Tag Archives: Tadanobu Asano

Katsuhito Ishii – Cha no aji AKA The Taste of Tea [+Extras] (2004)

A spell of time in the life of a family living in rural Tochigi prefecture, north of Tokyo. Though her husband is busy working at an office, Yoshiko is not an ordinary housewife, instead working on an animated film project at home. Uncle Ayano has recently arrived, looking to get his head together after living in Tokyo for several years. Meanwhile, Yoshiko’s daughter Sachiko is mainly concerned with why she seems to be followed around everywhere by a giant version of herself. Read More »

Hideaki Anno – Love & Pop (1998)

Quote:
It is the ’90s and the tradition of ‘compensated dating’ is well underway in Japan. Four high school girls are engaged in enjo kosai in order to satisfy their desire for different things. You can usually find them in Shibuya district of Tokyo where they will give you their time, and sometimes more, in exchange for money that buys pretty things. Read More »

Katsuhito Ishii – Samehada otoko to momojiri onna AKA Shark Skin Man And Peach Hip Girl (1998)

While escaping from the clutches of her sexually warped uncle, Toshiko meets Samehada who pos up in front of her in his underpants. The dude is also escaping from the gangsters he has stolen a pile of loot from, and the two make a daring escape together with the gangster thugs and the little weird guy the uncle sends on their trail. Ultra-violence, bizarre sex, and killer costumes ensue. Read More »

Gen Sekiguchi – Survive Style 5+ (2004)

A man continually trying and failing to get his wife to stay dead; a self-absorbed ad agency creative director who comes up with one unworkable inane idea after another; a British hitman who only wants to know everyone’s function in life; and an unfortunate office worker and father whose brain is left scrambled after a stage hypnotist is murdered in mid-performance. Starting off as unrelated plot lines, they intertwine with each other as they continue on their respective ways. Read More »

Shinji Aoyama – Sad Vacation (2007)

Kenji, abandoned by his mother, scrapes out a meager existence doing odd jobs including driving bar hostesses and their customers home. Besides this he takes care of the sister of an old friend in jail and a young illegal immigrant. But his life reaches a turning point when he happens to meet Chiyoko, his long lost mother. She is now married to Mamiya, the owner of an express package delivery service. They also have a teenage son, Yusuke. Subdued feelings of alarm, discomfort and resentment between Chiyoko, Kenji, and his half brother Yusuke hide underneath and are seemingly caused by the inseparable blood ties that seem to wield control over everyone’s destiny. Is blood that powerful? What exactly defines a mother or a father? While Kenji struggles with these questions and attempts to escape his fate, Chiyoko seems content to let these issues unfold and find a solution. Where will it ultimately lead them? Read More »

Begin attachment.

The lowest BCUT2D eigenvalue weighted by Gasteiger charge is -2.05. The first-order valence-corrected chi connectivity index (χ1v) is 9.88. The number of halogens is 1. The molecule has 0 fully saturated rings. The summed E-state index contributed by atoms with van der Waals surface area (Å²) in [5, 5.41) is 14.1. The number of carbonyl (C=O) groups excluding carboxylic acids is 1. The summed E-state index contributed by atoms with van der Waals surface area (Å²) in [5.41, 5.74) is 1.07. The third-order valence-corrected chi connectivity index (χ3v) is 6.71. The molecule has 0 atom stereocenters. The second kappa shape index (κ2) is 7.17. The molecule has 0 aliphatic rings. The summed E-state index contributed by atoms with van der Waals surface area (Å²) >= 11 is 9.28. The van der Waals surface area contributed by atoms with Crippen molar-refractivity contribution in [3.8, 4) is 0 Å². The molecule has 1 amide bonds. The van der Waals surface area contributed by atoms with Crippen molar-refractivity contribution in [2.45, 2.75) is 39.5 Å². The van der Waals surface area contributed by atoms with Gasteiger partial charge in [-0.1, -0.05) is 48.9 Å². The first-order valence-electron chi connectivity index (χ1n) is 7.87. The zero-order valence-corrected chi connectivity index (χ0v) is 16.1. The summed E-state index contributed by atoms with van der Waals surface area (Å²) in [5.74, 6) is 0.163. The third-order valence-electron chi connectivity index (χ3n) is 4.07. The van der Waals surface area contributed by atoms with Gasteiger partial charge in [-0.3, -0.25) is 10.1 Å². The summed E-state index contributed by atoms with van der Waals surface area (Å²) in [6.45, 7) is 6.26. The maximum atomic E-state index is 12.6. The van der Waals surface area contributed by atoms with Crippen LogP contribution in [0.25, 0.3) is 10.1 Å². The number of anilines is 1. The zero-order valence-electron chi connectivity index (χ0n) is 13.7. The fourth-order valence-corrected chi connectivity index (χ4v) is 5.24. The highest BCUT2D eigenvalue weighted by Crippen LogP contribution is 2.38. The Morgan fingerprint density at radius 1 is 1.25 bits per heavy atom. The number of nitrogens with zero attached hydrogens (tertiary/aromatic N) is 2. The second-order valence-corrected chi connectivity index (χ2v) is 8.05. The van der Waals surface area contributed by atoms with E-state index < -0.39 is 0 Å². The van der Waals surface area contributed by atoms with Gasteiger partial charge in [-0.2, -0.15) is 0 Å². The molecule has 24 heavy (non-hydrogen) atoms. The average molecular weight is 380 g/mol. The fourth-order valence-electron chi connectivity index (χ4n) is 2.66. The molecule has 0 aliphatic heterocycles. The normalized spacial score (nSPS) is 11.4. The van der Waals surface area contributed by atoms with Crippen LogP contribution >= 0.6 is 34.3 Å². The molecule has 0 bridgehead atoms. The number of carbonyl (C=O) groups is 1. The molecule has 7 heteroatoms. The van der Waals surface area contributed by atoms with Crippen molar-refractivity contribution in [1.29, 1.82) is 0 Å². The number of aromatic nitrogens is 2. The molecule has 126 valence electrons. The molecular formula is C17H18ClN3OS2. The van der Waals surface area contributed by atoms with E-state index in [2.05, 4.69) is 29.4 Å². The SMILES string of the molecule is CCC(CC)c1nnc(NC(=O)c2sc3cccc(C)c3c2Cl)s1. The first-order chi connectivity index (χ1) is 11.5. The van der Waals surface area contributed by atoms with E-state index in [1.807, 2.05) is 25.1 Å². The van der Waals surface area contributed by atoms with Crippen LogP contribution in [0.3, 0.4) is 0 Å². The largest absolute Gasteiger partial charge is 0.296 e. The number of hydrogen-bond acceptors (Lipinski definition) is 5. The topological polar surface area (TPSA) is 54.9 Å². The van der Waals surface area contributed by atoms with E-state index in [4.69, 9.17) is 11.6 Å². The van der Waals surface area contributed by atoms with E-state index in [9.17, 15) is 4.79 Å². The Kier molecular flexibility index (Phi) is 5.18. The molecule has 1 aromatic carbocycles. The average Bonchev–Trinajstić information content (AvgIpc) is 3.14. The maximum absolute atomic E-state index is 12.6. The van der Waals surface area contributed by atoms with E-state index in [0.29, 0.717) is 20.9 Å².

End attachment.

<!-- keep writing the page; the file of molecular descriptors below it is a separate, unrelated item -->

Hsiao-Hsien Hou – Kôhî jikô AKA Café Lumière (2003)

Quote:
Hou’s latest film continues in a similar vein Cafe Lumiereof hermetic environment and translucently slight narrative that have come to define his later, apolitical (and largely transitional) works (beginning with The Flowers of Shanghai). Opening with the reassuringly familiar sight of the Mount Fuji Shochiku logo that can be seen at the beginning of many of Yasujiro Ozu’s films as well as a train traversing a horizon demarcated by power lines at dusk, Café Lumière then sharply diverges from Ozu’s familiar camerawork and images of Japan in the film’s inherent asymmetry, aesthetically irregular compositions, awkward angles (during the parents’ visit in Yoko’s apartment, Hou seemingly attempts an Ozu-like low angle then, faced with a troublesome, truncated image of the stepmother standing in the foreground, inexplicably pans up to reveal her face before resuming the low angle), and opaque and unengaging characters (except for Yoko’s stepmother, played by Kimiko Yo). Read More »

Shinya Tsukamoto – Vital (2004)

29f7c043f76a2bde437fd0d52a185152

Quote:
A beautiful meditation on love, memory and mortality. After surviving a car accident which kills his girlfriend, an amnesia-struck student (Tadanobu Asano) returns to medical school and confronts his slowly emerging past on the autopsy table. An enthralling movie with probably the tenderest autopsy scene in movie history and engrossing interplay between Asano, his masochistic girlfriend (Kiki), the affected families, and his own past feelings of love. Read More »